On Tuesday at the Great Hall, Jason Collett, a songwriter's songwriter, launches his latest album Reckon, a thoughtful reaction of sharply written protest songs, not without sly doses of humour. We asked three of the musicians who will perform with Mr. Collett to speak about their favourite tracks.
Danielle Duval, who provides background vocals to four songs, on Talk Radio: "Sometimes on records there are these simple, two-minute, totally stripped-down, bare-bones jams. As soon as I heard this song, my heart broke into a thousand pieces. Even the first line, "What is happening to me?" It's a man trying to make his way through life, working his butt off to provide for his family. It just spoke to me."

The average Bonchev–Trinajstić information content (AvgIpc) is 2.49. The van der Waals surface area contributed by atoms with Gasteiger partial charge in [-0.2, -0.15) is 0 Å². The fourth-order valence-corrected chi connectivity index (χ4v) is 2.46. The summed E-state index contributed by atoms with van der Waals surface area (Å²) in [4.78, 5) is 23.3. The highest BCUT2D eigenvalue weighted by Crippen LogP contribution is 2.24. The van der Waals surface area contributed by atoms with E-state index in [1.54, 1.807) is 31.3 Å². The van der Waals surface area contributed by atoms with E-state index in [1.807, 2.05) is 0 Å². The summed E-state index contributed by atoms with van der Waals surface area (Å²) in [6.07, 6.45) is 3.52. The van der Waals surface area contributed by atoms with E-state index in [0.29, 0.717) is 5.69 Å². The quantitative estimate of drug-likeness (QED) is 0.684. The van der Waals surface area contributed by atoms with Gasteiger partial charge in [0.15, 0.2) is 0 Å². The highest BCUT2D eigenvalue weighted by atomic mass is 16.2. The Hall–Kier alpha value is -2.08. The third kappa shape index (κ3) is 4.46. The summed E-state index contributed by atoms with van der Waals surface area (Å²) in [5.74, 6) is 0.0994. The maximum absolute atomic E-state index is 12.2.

Howie Beck, the album's producer, on Jasper Johns' Flag, about an American painter's use of iconic stars and stripes: "After hearing this I wanted to know about Jasper Johns and his art. Producing the song, I really wanted to make the end sound like Disney music. It starts off as a simple, live, bam-bam rhythm pattern, but eventually it swirls into this grandiose moment. It took a long time to arrange and it doesn't last very long, but it's fun to hear."
Andrew Cash, singer-songwriter and the NDP Member of Parliament for Davenport, on I Wanna Rob a Bank: "It's hard to write a good political song. That's why there aren't a lot of them out there. The best ones speak to the moment, but transcend that moment. And I think a little bit of humour helps too. This has all that. Jason has remained faithful to an artistic vision where musicians play a part in the political and social-cultural conversation. You have to have the artist's voice in that conversation, and the best artists are in it because they have something to say."